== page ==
Alternate Names: Seker, Sokaris

Sokar is the hawk-Neter of the Memphite Necropolis. He can be seen depicted as either a man with the head of a hawk, or as a mummified man with the head of a hawk. Often, He wears an elaborate crown which consists of two horns, two cobra's, a conical atef and a sun disc. His iconography is that of a low mound on a boat where a sparrow hawk rests.

In the Old Kindgom, Sokar amalgamates with Ptah to become Ptah-Sokar. This joining or merging was found documented in the tomb of Harkhuf at Aswan. As a result of this, Ptah-Sokar takes Sekhmet as a consort. It was not until the New Kingdom where Ptah-Sokar is visually represented. In addition, during the Middle Kingdom, prayers were addressed to the tripartite diety Ptah-Sokar-Wesir.

Sokar's funerary role however only appears to stem from His ties to Wesir. In the Pryamid Age, Sokar was attributed to having created the royal bones, and in the Book of the Dead, Sokar fashions the silver bowls for the deceased to use for food. From the concept of Sokar molding items as an artisian, He also becomes associated with the mixing of aromatic substances to provide the unguents important to Egyptian ritual. This appearance as a craftsmen makes the initial transition into Ptah-Sokar a seamless one.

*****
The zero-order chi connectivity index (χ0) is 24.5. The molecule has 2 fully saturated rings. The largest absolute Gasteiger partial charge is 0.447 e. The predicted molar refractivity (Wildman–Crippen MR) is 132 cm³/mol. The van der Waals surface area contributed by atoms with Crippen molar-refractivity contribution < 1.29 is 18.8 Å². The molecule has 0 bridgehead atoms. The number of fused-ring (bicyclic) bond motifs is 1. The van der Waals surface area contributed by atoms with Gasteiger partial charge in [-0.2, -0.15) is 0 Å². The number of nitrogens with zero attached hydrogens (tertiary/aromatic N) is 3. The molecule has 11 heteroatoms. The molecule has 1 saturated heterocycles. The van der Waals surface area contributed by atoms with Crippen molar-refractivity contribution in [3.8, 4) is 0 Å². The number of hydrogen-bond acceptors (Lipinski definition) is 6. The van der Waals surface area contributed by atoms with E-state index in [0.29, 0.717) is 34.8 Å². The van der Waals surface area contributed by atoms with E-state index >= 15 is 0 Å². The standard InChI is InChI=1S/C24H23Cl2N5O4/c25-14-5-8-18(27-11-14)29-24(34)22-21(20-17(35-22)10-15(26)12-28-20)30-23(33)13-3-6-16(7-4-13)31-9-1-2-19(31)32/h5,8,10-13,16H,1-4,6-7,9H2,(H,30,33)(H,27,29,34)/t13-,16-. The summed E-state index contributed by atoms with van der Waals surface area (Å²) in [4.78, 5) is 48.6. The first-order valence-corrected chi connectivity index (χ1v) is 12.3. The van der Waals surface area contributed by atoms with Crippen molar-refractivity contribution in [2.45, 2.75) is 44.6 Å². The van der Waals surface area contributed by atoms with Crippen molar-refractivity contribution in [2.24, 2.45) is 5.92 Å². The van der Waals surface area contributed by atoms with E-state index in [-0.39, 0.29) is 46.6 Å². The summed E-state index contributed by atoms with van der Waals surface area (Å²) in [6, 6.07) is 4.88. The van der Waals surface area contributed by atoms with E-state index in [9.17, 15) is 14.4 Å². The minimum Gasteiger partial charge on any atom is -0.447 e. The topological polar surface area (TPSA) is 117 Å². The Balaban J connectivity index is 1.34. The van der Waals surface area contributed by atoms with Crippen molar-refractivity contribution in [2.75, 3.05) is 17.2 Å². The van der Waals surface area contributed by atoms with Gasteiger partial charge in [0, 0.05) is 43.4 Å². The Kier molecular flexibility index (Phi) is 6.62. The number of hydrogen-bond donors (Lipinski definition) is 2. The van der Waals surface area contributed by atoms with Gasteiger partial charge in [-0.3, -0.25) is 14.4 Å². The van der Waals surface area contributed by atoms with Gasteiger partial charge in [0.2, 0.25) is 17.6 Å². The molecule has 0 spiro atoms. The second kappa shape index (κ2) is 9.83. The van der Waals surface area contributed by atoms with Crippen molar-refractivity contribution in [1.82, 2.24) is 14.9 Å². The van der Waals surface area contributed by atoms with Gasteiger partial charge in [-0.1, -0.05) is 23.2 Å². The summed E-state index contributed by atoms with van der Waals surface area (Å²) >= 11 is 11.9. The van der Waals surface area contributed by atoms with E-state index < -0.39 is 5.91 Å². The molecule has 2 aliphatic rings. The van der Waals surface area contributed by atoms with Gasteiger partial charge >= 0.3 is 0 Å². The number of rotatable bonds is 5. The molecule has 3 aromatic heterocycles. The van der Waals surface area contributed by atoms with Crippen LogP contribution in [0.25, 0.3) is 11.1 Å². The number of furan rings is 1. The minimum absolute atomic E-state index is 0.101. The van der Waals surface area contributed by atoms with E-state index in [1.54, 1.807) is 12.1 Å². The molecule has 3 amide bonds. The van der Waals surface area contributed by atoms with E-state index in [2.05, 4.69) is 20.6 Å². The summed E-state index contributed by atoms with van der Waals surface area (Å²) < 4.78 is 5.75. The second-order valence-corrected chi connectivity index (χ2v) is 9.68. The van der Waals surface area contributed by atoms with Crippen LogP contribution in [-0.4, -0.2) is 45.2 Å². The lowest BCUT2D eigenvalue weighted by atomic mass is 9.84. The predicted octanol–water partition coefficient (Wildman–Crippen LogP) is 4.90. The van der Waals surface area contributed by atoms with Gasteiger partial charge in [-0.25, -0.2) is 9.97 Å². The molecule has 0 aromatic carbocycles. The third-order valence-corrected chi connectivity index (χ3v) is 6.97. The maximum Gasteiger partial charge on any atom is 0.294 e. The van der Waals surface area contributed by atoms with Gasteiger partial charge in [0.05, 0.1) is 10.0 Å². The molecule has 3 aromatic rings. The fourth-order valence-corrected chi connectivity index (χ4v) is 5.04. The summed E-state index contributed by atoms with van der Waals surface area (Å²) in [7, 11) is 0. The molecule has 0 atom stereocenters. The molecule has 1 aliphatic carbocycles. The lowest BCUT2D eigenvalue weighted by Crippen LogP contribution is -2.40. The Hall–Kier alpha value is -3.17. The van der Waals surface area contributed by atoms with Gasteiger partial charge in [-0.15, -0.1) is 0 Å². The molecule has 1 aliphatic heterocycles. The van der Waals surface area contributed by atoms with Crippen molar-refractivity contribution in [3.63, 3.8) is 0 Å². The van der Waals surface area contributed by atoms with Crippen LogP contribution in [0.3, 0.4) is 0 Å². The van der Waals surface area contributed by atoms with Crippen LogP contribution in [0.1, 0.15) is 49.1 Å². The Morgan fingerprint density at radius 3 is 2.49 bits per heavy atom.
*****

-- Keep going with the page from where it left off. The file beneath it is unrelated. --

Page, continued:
Sokar's funerary aspects however were of the utmost importance. As 'Sokar of Rosetau' or 'mouth of the passages', He was the patron diety of the necropolis to the west of Memphis. He is 'lord of the mysterious region' and is prominent in the decoration of Theban royal tombs. In the tomb of Amenhotep II, Sokar's head is shown emerging from the top of a pyramid shaped mound as 'he who is on his sand'. This specific representation emphasizes Sokar as a ressurected Neter of the deceased, of unrestricted movement and power as his epithet indicates ( 'great god with his two wings opened' ). The ultimate statement of Sokar as a funerary Neter can be seen as a silver coffin in the shape of Sokar, discovered among the royal tombs at Tanis.

The festival of Sokar was celebrated on a grand scale. Reliefs found on the walls of the morturary temple of Ramses III at Medinet Habu show that it almost rivals that of the Opet festival.